In K-Lié’s vision of this project, she merges the ideas of the Torii Gates of Transformation and the image of a pure, naïve and agender being, with huge, fluffy ears. Having appreciated the necessary qualities needed in the character, we can come to the conclusion that Cheburashka was the perfect fit.
Cheburashka is a famous Russian character, that was even used as the mascot for the Russian team at the Olympics 2004-2010. it was first portrayed by his creator, Eduard Uspensky, in 1966, as a being with a lot of cuteness, heightened fluffiness, ear-endowment and general cluelessness. Uspensky had been inspired by his friend’s usage of the slang word ‘cheburakhnutsya’, which means 'to fall' or 'to stumble', later transforming into the name of the being.
And funny enough, the last half of its name, ‘rashka’, is now used by Russians as a slang to say ‘Russia’, further adding to its incredible impact.
Following with this theme, the head of the character, in K-Lié’s project, is elevated on a Torii gate, which in Japan is a gate one crosses before entering a Shinto shrine (place of the gods). The main purpose of the shrine is to house Gods and thus, the gate symbolically marks the transition from the mundane to the sacred.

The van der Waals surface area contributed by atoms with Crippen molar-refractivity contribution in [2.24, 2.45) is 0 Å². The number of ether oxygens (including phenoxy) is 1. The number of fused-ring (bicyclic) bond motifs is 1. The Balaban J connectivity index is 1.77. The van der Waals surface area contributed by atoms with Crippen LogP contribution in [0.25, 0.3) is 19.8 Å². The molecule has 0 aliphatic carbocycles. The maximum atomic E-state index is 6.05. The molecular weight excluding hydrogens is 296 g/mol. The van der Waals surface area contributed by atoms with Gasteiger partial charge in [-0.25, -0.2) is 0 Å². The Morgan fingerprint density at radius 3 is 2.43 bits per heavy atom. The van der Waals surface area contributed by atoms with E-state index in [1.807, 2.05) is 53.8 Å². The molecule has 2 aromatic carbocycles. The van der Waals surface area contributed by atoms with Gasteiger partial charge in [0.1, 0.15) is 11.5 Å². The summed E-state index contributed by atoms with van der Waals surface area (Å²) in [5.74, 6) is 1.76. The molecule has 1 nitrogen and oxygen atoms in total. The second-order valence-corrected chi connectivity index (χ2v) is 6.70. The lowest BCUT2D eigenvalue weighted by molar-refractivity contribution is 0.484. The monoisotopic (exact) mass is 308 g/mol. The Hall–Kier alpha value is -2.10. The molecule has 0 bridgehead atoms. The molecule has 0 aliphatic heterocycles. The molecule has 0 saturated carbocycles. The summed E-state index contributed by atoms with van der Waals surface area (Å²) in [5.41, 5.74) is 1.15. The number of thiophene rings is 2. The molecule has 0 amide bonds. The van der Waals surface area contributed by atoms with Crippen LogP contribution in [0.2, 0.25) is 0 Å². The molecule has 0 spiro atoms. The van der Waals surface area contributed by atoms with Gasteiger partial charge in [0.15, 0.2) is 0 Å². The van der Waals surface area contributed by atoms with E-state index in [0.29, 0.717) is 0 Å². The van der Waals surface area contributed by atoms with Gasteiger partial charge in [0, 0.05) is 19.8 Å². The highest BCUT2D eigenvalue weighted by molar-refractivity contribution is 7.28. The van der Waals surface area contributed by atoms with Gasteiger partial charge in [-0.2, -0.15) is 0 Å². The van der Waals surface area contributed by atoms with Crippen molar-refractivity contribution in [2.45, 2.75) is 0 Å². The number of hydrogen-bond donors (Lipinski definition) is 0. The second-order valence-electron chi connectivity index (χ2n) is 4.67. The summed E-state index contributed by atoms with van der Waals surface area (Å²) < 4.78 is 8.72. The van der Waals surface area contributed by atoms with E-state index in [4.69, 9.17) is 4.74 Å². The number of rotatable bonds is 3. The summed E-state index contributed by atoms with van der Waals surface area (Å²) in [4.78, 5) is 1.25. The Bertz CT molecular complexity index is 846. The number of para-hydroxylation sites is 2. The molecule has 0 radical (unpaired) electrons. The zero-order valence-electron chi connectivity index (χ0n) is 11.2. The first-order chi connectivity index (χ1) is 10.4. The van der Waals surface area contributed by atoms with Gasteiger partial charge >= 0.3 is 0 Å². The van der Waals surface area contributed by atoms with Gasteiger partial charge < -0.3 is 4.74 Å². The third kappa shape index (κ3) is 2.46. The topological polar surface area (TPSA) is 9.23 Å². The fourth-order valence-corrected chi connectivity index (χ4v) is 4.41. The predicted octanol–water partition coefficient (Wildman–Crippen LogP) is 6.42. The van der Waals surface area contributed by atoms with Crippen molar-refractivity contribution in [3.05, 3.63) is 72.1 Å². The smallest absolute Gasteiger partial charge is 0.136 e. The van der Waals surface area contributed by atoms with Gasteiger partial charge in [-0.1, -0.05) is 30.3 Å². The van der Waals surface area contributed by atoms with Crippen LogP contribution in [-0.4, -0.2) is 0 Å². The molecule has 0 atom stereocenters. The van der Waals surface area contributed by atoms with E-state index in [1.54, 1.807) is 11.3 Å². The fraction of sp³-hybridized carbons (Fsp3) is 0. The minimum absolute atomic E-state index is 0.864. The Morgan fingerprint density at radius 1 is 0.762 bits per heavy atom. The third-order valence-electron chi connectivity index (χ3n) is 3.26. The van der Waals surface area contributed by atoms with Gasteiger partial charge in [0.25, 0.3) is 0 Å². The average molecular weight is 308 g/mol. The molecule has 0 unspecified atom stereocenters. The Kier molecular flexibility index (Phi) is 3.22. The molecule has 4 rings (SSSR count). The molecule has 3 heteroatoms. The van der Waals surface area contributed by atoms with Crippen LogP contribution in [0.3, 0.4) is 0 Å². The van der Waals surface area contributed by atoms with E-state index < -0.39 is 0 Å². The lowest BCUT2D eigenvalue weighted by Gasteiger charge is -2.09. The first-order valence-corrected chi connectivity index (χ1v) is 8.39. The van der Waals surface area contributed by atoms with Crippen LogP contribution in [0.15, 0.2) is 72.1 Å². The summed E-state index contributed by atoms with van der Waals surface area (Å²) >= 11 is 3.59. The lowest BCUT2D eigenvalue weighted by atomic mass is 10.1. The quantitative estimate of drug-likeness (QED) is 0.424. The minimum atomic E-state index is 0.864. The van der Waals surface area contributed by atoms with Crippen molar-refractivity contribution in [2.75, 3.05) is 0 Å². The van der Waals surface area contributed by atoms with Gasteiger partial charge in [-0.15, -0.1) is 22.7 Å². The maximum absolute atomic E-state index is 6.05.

This, for K-Lié, comes together with the character, Cheburashka, as she sees the gates as a transition from a tangible, material world where gender and boundaries exist to a pure, boundaryless world. The theme of Cheburashka is used to show that this gate leads to an innocent and almost childish world, where there is ultimate unity with the universe and pure, untainted love.
The main sculpture of this project features deer antlers, as the gate’s pillars. They are upside down, by which K-Lié wants to express how this gate leads to a mirroring of the material world, here she is referring to ancient wisdom, the seal/ring of Solomon, also known as the Star of David, where 2 triangles are mirroring each other and on one another.
Sketch for Broomhill National Sculpture Prize 2012, short listed and exhibited for one year in Broomhill Sculpture Park, UK.